Thursday, June 9, 2011

Unspoken Truth

Star Trek: Unspoken Truth by Margaret Wander Bonanno
Published April 2010
Read May 28th, 2011

Previous book (The Original Series): Inception

Next book (The Original Series): The Children of Kings

Click the cover to purchase Unspoken Truth at!

Spoilers ahead for Unspoken Truth!

From the back cover:

A social experiment was conceived. Its goal was to breed the best, the brightest, the most malleable and most loyal soldiers to ever serve. To this end, the Romulan Empire used its own children, blinded by the belief that anything that would bring glory to the praetor was justified. And when the winds of politics changed, these children were abandoned, left to die on a world so horrifying that it was dubbed—by those who dared to cling to life—Hellguard.

One wild child, Saavik, was rescued by Spock. He took the half-Vulcan, half-Romulan child home to his parents, knowing that if anyone could reach and rescue Saavik, it was them.

Now a Starfleet officer, Saavik has striven to honor her mentor and her Vulcan heritage. But recent events have shaken her. Left behind on Vulcan while the rest of the Enterprise crew goes to face court-martial for stealing and destroying their ship, the young science officer is adrift when two men from her past confront her. Tolek, another Hellguard survivor, tells Saavik that the survivors are being killed one-by-one and only they can discover who and why. The other, a Romulan who claims to be her father, swears it is the Vulcans who are eliminating the Hellguard survivors because they are an embarrassment to all of Vulcan, but that she has the power to stop it, by bringing down the Vulcan ambassador, Sarek.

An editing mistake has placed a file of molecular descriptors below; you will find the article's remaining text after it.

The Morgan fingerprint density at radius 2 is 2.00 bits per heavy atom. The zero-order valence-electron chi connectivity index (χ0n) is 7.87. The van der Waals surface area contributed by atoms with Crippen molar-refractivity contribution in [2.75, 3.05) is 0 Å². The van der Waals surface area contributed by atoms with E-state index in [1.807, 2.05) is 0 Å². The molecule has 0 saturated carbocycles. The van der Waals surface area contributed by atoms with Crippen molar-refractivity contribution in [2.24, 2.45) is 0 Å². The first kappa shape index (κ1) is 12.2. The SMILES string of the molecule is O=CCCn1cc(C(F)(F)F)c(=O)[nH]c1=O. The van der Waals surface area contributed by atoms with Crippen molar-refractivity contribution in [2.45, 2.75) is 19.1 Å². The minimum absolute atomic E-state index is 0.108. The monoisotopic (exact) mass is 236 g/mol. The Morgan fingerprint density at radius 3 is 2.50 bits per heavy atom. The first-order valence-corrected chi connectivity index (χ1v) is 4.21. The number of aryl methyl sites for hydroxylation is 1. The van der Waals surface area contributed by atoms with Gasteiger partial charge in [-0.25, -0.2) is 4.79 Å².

Not knowing where to turn, not knowing whom to trust, Saavik must find her own answers, and discover who she truly is.

About the novel:

Unspoken Truth chronicles the direction that Saaviks life takes concurrent with and following the events of Star Trek IV: The Voyage Home.  After the HMS Bounty lifts off from Vulcan carrying the crew of the late Starship Enterprise to Earth to face trial, Saavik is contacted by an old friend and fellow survivor from Saaviks former home, Hellguard.  This old friend, Tolek, informs Saavik of a plot to kill all of the survivors of Hellguard.  Several of them have been killed already and Tolek fears that he and Saavik may be next.  Saavik agrees to provide assistance through access to the Starfleet database and shortly leaves for her next assignment aboard the USS Chaffee.  While aboard the Chaffee, Saavik meets a Tiburonian scientist named Mikal.  Despite his eccentricity and emotionalism, Saavik is drawn to him and they become romantically involved.  The first half of the novel deals with their burgeoning relationship and the discovery and exploration of a planet that plays host to a species of intelligent worms.

The second half of Unspoken Truth begins when Saavik returns to Vulcan following the Chaffees mission.  Saavik discovers that Tolek has been killed, and Saavik begins a journey to discover the person or persons behind it.

My thoughts:

Margaret Wander Bonanno is one of Trek Lit's premiere writers.  I can remember reading Strangers From the Sky as a child, thoroughly enjoying a unique and engrossing story that was well-told.  Unspoken Truth is interesting, competently written, and provides much-needed insight into a character that was sadly never fully explored in the on-screen Star Trek universe.  I've always been fascinated by Saavik, especially with what makes her different from the typical Vulcan.